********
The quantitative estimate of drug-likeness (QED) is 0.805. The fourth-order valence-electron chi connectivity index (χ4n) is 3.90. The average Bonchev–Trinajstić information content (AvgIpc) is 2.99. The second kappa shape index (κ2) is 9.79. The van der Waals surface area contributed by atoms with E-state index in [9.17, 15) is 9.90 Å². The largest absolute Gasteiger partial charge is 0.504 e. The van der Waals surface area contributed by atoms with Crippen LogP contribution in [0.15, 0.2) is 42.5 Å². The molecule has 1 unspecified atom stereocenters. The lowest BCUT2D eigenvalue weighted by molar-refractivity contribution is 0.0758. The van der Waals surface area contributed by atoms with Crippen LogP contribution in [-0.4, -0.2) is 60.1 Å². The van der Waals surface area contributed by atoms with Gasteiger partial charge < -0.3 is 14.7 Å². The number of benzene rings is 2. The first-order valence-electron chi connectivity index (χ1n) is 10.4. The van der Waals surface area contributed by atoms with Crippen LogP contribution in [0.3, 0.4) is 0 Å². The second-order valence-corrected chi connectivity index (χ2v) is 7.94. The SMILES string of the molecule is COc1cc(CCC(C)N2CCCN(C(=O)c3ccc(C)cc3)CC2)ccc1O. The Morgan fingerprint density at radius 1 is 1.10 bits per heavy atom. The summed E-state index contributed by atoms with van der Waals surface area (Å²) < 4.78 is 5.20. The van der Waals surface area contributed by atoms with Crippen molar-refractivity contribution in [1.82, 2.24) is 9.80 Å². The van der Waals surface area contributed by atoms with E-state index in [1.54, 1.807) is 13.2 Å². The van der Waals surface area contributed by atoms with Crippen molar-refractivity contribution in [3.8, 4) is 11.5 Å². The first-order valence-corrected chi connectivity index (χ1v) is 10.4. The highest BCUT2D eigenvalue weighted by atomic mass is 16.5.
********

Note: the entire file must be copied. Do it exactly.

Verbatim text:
The quantitative estimate of drug-likeness (QED) is 0.805. The fourth-order valence-electron chi connectivity index (χ4n) is 3.90. The average Bonchev–Trinajstić information content (AvgIpc) is 2.99. The second kappa shape index (κ2) is 9.79. The van der Waals surface area contributed by atoms with E-state index in [9.17, 15) is 9.90 Å². The largest absolute Gasteiger partial charge is 0.504 e. The van der Waals surface area contributed by atoms with Crippen LogP contribution in [0.15, 0.2) is 42.5 Å². The molecule has 1 unspecified atom stereocenters. The lowest BCUT2D eigenvalue weighted by molar-refractivity contribution is 0.0758. The van der Waals surface area contributed by atoms with Crippen LogP contribution in [-0.4, -0.2) is 60.1 Å². The van der Waals surface area contributed by atoms with Gasteiger partial charge < -0.3 is 14.7 Å². The number of benzene rings is 2. The first-order valence-electron chi connectivity index (χ1n) is 10.4. The van der Waals surface area contributed by atoms with Crippen LogP contribution in [0.3, 0.4) is 0 Å². The second-order valence-corrected chi connectivity index (χ2v) is 7.94. The SMILES string of the molecule is COc1cc(CCC(C)N2CCCN(C(=O)c3ccc(C)cc3)CC2)ccc1O. The Morgan fingerprint density at radius 1 is 1.10 bits per heavy atom. The summed E-state index contributed by atoms with van der Waals surface area (Å²) < 4.78 is 5.20. The van der Waals surface area contributed by atoms with Crippen molar-refractivity contribution in [1.82, 2.24) is 9.80 Å². The van der Waals surface area contributed by atoms with E-state index in [1.54, 1.807) is 13.2 Å². The van der Waals surface area contributed by atoms with Crippen molar-refractivity contribution in [3.8, 4) is 11.5 Å². The first-order valence-corrected chi connectivity index (χ1v) is 10.4. The highest BCUT2D eigenvalue weighted by atomic mass is 16.5.